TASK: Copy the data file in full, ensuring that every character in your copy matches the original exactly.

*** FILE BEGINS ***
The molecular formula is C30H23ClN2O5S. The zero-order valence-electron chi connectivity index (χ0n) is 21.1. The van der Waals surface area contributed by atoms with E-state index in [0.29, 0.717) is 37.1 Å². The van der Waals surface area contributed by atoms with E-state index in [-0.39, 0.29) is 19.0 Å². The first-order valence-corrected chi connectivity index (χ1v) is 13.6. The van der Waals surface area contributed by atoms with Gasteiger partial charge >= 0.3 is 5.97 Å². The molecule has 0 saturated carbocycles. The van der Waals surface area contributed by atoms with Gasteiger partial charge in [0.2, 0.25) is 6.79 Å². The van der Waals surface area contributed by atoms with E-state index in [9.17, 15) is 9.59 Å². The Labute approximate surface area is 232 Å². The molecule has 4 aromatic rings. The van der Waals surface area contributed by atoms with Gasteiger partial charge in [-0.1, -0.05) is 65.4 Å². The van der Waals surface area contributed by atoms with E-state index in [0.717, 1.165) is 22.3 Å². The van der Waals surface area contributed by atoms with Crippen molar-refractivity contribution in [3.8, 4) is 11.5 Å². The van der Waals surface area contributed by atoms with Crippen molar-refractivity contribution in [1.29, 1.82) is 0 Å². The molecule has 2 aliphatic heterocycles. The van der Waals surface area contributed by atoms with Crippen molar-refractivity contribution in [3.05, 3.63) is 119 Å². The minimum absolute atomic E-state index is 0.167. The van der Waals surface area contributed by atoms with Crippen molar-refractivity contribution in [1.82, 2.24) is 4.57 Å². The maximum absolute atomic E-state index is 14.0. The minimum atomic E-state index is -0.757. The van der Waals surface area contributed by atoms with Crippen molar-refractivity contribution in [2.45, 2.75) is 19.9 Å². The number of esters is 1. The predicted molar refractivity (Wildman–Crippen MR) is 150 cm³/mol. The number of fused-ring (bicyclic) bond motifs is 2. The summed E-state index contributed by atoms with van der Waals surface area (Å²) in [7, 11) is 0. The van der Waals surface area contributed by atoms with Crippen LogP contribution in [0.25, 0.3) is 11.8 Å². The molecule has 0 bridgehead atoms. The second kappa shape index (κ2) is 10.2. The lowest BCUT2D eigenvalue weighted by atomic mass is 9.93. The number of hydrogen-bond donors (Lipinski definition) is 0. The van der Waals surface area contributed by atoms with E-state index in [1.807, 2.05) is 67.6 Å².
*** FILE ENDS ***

The molecular formula is C30H23ClN2O5S. The zero-order valence-electron chi connectivity index (χ0n) is 21.1. The van der Waals surface area contributed by atoms with E-state index in [0.29, 0.717) is 37.1 Å². The van der Waals surface area contributed by atoms with E-state index in [-0.39, 0.29) is 19.0 Å². The first-order valence-corrected chi connectivity index (χ1v) is 13.6. The van der Waals surface area contributed by atoms with Gasteiger partial charge >= 0.3 is 5.97 Å². The molecule has 0 saturated carbocycles. The van der Waals surface area contributed by atoms with Gasteiger partial charge in [0.2, 0.25) is 6.79 Å². The van der Waals surface area contributed by atoms with E-state index in [9.17, 15) is 9.59 Å². The Labute approximate surface area is 232 Å². The molecule has 4 aromatic rings. The van der Waals surface area contributed by atoms with Gasteiger partial charge in [-0.1, -0.05) is 65.4 Å². The van der Waals surface area contributed by atoms with E-state index in [0.717, 1.165) is 22.3 Å². The van der Waals surface area contributed by atoms with Crippen molar-refractivity contribution in [3.8, 4) is 11.5 Å². The van der Waals surface area contributed by atoms with Crippen molar-refractivity contribution in [1.29, 1.82) is 0 Å². The molecule has 2 aliphatic heterocycles. The van der Waals surface area contributed by atoms with Crippen molar-refractivity contribution in [3.05, 3.63) is 119 Å². The minimum absolute atomic E-state index is 0.167. The van der Waals surface area contributed by atoms with Crippen molar-refractivity contribution in [1.82, 2.24) is 4.57 Å². The maximum absolute atomic E-state index is 14.0. The minimum atomic E-state index is -0.757. The van der Waals surface area contributed by atoms with Crippen molar-refractivity contribution in [2.45, 2.75) is 19.9 Å². The number of esters is 1. The predicted molar refractivity (Wildman–Crippen MR) is 150 cm³/mol. The number of fused-ring (bicyclic) bond motifs is 2. The summed E-state index contributed by atoms with van der Waals surface area (Å²) in [7, 11) is 0. The van der Waals surface area contributed by atoms with Crippen LogP contribution in [0.25, 0.3) is 11.8 Å². The molecule has 0 bridgehead atoms. The second kappa shape index (κ2) is 10.2. The lowest BCUT2D eigenvalue weighted by atomic mass is 9.93. The number of hydrogen-bond donors (Lipinski definition) is 0. The van der Waals surface area contributed by atoms with E-state index in [1.807, 2.05) is 67.6 Å².